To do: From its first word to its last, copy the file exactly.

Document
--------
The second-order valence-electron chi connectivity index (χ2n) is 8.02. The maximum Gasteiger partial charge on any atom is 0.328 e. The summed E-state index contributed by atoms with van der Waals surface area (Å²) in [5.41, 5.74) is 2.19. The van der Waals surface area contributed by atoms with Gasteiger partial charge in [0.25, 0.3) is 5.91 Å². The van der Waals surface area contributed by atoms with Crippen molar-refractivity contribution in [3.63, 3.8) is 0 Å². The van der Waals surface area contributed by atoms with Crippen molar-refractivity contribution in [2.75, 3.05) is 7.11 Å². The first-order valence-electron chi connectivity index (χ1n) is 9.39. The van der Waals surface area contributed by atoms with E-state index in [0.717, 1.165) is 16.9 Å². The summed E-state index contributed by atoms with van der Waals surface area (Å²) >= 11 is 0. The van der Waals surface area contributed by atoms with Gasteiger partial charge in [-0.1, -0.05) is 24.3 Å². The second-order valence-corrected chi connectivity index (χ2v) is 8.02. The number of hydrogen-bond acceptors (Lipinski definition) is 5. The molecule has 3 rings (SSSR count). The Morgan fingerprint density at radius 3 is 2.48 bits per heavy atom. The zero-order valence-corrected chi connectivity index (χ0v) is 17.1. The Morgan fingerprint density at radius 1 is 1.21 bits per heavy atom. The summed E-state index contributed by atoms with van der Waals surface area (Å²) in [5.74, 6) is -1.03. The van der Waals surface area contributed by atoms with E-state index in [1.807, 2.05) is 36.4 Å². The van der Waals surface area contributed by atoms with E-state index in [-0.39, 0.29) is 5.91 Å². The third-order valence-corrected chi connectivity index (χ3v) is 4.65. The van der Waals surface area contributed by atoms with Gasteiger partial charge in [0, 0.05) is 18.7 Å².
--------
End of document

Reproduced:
The second-order valence-electron chi connectivity index (χ2n) is 8.02. The maximum Gasteiger partial charge on any atom is 0.328 e. The summed E-state index contributed by atoms with van der Waals surface area (Å²) in [5.41, 5.74) is 2.19. The van der Waals surface area contributed by atoms with Gasteiger partial charge in [0.25, 0.3) is 5.91 Å². The van der Waals surface area contributed by atoms with Crippen molar-refractivity contribution in [3.63, 3.8) is 0 Å². The van der Waals surface area contributed by atoms with Crippen molar-refractivity contribution in [2.75, 3.05) is 7.11 Å². The first-order valence-electron chi connectivity index (χ1n) is 9.39. The van der Waals surface area contributed by atoms with E-state index in [0.717, 1.165) is 16.9 Å². The summed E-state index contributed by atoms with van der Waals surface area (Å²) >= 11 is 0. The van der Waals surface area contributed by atoms with Gasteiger partial charge in [-0.1, -0.05) is 24.3 Å². The second-order valence-corrected chi connectivity index (χ2v) is 8.02. The number of hydrogen-bond acceptors (Lipinski definition) is 5. The molecule has 3 rings (SSSR count). The Morgan fingerprint density at radius 3 is 2.48 bits per heavy atom. The zero-order valence-corrected chi connectivity index (χ0v) is 17.1. The Morgan fingerprint density at radius 1 is 1.21 bits per heavy atom. The summed E-state index contributed by atoms with van der Waals surface area (Å²) in [5.74, 6) is -1.03. The van der Waals surface area contributed by atoms with E-state index in [1.807, 2.05) is 36.4 Å². The van der Waals surface area contributed by atoms with E-state index in [-0.39, 0.29) is 5.91 Å². The third-order valence-corrected chi connectivity index (χ3v) is 4.65. The van der Waals surface area contributed by atoms with Gasteiger partial charge in [0, 0.05) is 18.7 Å².